Substance Use, Abuse & Addition r/t Nursing Practice



Substance Use, Abuse & Addiction r/t Nursing Practice Institute for Nursing is accredited as a provider of continuing nursing education by the American Nurses Credentialing Centers Commission on Accreditation. P100-7/2018 Planners and Presenters have declared that they have nothing to disclose. To successfully earn a contact hour certificate, participants must stay for the entire program and complete an evaluation form. Institute for Nursing the foundation of the New Jersey State Nurses Association 1479 Pennington Road, Trenton, New Jersey 08618 OUTCOMES What is Addiction? Drug addiction is a brain

disease that can be treated. National Institute on Drug Abuse Substance Use, Abuse & Addiction r/t Nursing Practice Substance Use, Abuse & Addiction r/t Nursing Practice These substances, along with alcohol, can produce a feeling of

pleasure, relaxation or relieve negative feelings (Feltenstein & See, 2008). As the dependence or addiction progresses the benefits of using substances decreases and more drugs or alcohol are needed to feel the same level of pleasure. There is a genetic component that is influenced by environmental and social factors.

The National Institute of Drug Abuse estimates that genetic factors account for 40 to 60 percent of a persons vulnerability to addiction. The estimate includes the projected effects of environment on gene expression and function (NIDA, 2008). Substance Use, Abuse & Addiction r/t Nursing Practice

Source: From the laboratories of Drs. N. Volkow & H. Schelbert Substance Use, Abuse & Addiction r/t Nursing Practice Overall risk factors, especially those that tend to make all individuals more susceptible to developing a substance use disorder have been divided into general categories. Psychological factors: Depression Anxiety

Low self-esteem Low tolerance for stress Other mental health disorders (such as learning disabilities) Feelings of desperation

Loss of control over circumstances in ones life Feelings of resentment Substance Use, Abuse & Addiction r/t Nursing Practice Behavioral factors:

Alienation and rebelliousness (such as reckless behavior) School-based academic or behavioral problems (including dropping out, involvement with the criminal justice system or the first illegal use at an early age)

Peers using alcohol and drugs Social or cultural norms acceptance of alcohol and drug use Use of other substances

Aggressive behavior in childhood Conduct disorder (such as anti-social personality disorder) Avoidance of responsibilities

Impulsivity and risk-taking behavior Substance Use, Abuse & Addiction r/t Nursing Practice Social factors: Condoning the use of drugs and alcohol Expectations about the positive effects of the drugs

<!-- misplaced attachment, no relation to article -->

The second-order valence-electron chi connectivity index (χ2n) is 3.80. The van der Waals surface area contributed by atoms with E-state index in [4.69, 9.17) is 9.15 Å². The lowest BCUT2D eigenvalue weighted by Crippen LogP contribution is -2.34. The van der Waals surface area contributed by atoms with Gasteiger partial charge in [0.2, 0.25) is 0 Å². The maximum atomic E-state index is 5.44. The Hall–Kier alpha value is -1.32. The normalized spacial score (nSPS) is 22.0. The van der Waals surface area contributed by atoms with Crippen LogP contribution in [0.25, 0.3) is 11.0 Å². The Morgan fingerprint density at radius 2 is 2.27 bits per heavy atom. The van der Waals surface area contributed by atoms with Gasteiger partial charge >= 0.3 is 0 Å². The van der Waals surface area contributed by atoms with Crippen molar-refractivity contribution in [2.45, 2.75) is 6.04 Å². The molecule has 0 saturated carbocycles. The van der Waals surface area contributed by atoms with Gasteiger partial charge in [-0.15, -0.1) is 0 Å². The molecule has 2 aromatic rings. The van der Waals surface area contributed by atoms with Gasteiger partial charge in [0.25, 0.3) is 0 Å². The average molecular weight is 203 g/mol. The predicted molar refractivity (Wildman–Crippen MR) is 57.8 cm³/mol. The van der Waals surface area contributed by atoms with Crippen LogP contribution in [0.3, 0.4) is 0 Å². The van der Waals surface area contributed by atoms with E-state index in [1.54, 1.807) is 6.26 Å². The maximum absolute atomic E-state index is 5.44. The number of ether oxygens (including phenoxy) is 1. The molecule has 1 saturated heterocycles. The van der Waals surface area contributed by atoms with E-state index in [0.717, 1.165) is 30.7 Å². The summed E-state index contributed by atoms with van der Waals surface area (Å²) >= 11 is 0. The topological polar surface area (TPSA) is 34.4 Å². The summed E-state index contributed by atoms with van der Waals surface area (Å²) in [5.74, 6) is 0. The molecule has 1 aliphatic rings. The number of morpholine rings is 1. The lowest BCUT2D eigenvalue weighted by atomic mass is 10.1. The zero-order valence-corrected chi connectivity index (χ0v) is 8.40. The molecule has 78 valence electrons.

and alcohol Access to or an availability of drugs Demographic factors: Male gender Inner city or rural residence combined with a low socio-economic status Lack of employment opportunities

Are Nurse Different? Why Nurses? Nurses also comprise the largest group of health care professionals, therefore those who do develop issues with abuse and addiction are not only more visible, they are usually more stigmatized in the general health care population and receive more severe sanctions than physicians (Shaw, McGovern, Angres, & Rawal, 2004). Scope of the Addiction Among Nurses Top Four Risk Factors

Substance Use, Abuse & Addiction r/t Nursing Practice Family factors: Use of alcohol and drugs by parents, siblings or spouse Family dysfunction such as inconsistent discipline

Lack of positive family rituals and routines Poor parenting skills Family trauma (such as a death or divorce) Genetic factors: Inherited genetic predisposition to alcohol or drug dependence

Deficits in natural neurotransmitters such as serotonin Absence of aversive reactions Comparison of Relapse rates of Drug Addiction vs Other Chronic Illness

Conspiracy of Silence Conspiracy of Silence This Photo by Unknown Author is licensed under CC BY-NC-ND Enabling the Nurse 1. Accepting the nurses responsibilities and duties 2. Avoiding, withdrawing from situation 3. Denying condition, minimizing severity of problem 4. Protecting the nurse from

consequences of using by lying or protecting the nurses image 5. Accepting nurses rationalizations and excuses 6. Confronting with opinions or judgments (Quinlin,1995) Barriers to Treatment Impairment! Be aware Be aware

Physical Behavioral Slurred speech Defensiveness Nodding off or Napping

Irritability Unkempt, long sleeves Frequent mood swings

Smell of alcohol on breath; excess use of mints/gum/ Increased isolation from colleagues mouthwash Be aware

Frequent, long trips alone; Unexplained absences Frequent tardiness Inconsistent performance

Impaired memory or attention Excessive number of mistakes Sloppy or illogical charting Be aware Dedicated worker always volunteering for overtime, stays late, medicates

Leaving workplace on break Coming into work on days off Excessive uses of PRN medications

Patients report being under medicated for pain Narcotic discrepancies, wastes. When Mollie hurt her back and was using the Percocets as prescribed. Experimentation/use After a stressful day at work, where two other nurses called out and then they had to work short staffed Mollie took a couple of percocets she had leftover from when she hurt her back last year. Misuse, she is using the prescription not for its intended p urpose Rather than waste the second PRN Percocet her patient didnt want, Mollie takes it. Then four hours later when the patient is due for the PRN medication again, Mollie signs the meds out even though the patient doesnt want them.